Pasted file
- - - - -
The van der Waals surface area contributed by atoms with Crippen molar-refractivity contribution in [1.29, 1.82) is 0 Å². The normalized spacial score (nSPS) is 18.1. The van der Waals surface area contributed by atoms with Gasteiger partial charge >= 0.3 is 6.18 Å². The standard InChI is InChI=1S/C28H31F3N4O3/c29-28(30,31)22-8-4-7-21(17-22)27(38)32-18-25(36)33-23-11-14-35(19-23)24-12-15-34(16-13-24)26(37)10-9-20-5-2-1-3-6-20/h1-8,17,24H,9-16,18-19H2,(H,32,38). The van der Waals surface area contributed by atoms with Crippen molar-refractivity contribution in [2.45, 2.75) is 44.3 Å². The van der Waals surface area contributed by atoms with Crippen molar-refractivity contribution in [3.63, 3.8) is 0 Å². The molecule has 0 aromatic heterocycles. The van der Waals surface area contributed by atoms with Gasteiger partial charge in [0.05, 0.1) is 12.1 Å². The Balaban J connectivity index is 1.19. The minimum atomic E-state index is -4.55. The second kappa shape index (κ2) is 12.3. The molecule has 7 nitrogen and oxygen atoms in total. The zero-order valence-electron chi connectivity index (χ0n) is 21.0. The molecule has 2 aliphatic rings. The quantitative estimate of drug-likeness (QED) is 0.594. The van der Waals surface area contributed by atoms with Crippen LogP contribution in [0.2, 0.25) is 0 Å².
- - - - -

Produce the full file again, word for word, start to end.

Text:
The van der Waals surface area contributed by atoms with Crippen molar-refractivity contribution in [1.29, 1.82) is 0 Å². The normalized spacial score (nSPS) is 18.1. The van der Waals surface area contributed by atoms with Gasteiger partial charge >= 0.3 is 6.18 Å². The standard InChI is InChI=1S/C28H31F3N4O3/c29-28(30,31)22-8-4-7-21(17-22)27(38)32-18-25(36)33-23-11-14-35(19-23)24-12-15-34(16-13-24)26(37)10-9-20-5-2-1-3-6-20/h1-8,17,24H,9-16,18-19H2,(H,32,38). The van der Waals surface area contributed by atoms with Crippen molar-refractivity contribution in [2.45, 2.75) is 44.3 Å². The van der Waals surface area contributed by atoms with Crippen molar-refractivity contribution in [3.63, 3.8) is 0 Å². The molecule has 0 aromatic heterocycles. The van der Waals surface area contributed by atoms with Gasteiger partial charge in [0.05, 0.1) is 12.1 Å². The Balaban J connectivity index is 1.19. The minimum atomic E-state index is -4.55. The second kappa shape index (κ2) is 12.3. The molecule has 7 nitrogen and oxygen atoms in total. The zero-order valence-electron chi connectivity index (χ0n) is 21.0. The molecule has 2 aliphatic rings. The quantitative estimate of drug-likeness (QED) is 0.594. The van der Waals surface area contributed by atoms with Crippen LogP contribution in [0.2, 0.25) is 0 Å².